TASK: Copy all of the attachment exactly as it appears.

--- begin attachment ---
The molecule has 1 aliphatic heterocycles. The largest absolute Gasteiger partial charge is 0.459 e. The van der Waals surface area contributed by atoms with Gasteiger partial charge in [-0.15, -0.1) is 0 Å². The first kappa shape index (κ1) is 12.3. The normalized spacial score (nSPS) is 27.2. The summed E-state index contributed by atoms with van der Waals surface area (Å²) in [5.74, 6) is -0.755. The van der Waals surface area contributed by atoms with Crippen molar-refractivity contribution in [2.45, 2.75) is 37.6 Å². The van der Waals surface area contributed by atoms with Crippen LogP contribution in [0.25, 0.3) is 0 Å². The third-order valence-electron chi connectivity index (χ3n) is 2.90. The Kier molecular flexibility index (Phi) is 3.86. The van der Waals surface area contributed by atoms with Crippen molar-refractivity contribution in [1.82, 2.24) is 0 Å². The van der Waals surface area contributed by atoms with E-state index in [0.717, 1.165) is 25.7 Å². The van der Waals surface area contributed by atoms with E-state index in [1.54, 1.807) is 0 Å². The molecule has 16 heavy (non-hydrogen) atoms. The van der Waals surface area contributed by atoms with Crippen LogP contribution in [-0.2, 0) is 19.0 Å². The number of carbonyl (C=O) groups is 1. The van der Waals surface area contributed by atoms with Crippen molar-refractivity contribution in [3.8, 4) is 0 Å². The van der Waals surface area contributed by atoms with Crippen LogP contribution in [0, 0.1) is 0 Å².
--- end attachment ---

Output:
The molecule has 1 aliphatic heterocycles. The largest absolute Gasteiger partial charge is 0.459 e. The van der Waals surface area contributed by atoms with Gasteiger partial charge in [-0.15, -0.1) is 0 Å². The first kappa shape index (κ1) is 12.3. The normalized spacial score (nSPS) is 27.2. The summed E-state index contributed by atoms with van der Waals surface area (Å²) in [5.74, 6) is -0.755. The van der Waals surface area contributed by atoms with Crippen molar-refractivity contribution in [2.45, 2.75) is 37.6 Å². The van der Waals surface area contributed by atoms with Crippen LogP contribution in [0.25, 0.3) is 0 Å². The third-order valence-electron chi connectivity index (χ3n) is 2.90. The Kier molecular flexibility index (Phi) is 3.86. The van der Waals surface area contributed by atoms with Crippen molar-refractivity contribution in [1.82, 2.24) is 0 Å². The van der Waals surface area contributed by atoms with E-state index in [0.717, 1.165) is 25.7 Å². The van der Waals surface area contributed by atoms with E-state index in [1.54, 1.807) is 0 Å². The molecule has 16 heavy (non-hydrogen) atoms. The van der Waals surface area contributed by atoms with Crippen LogP contribution in [-0.2, 0) is 19.0 Å². The number of carbonyl (C=O) groups is 1. The van der Waals surface area contributed by atoms with Crippen molar-refractivity contribution in [3.8, 4) is 0 Å². The van der Waals surface area contributed by atoms with Crippen LogP contribution in [0, 0.1) is 0 Å².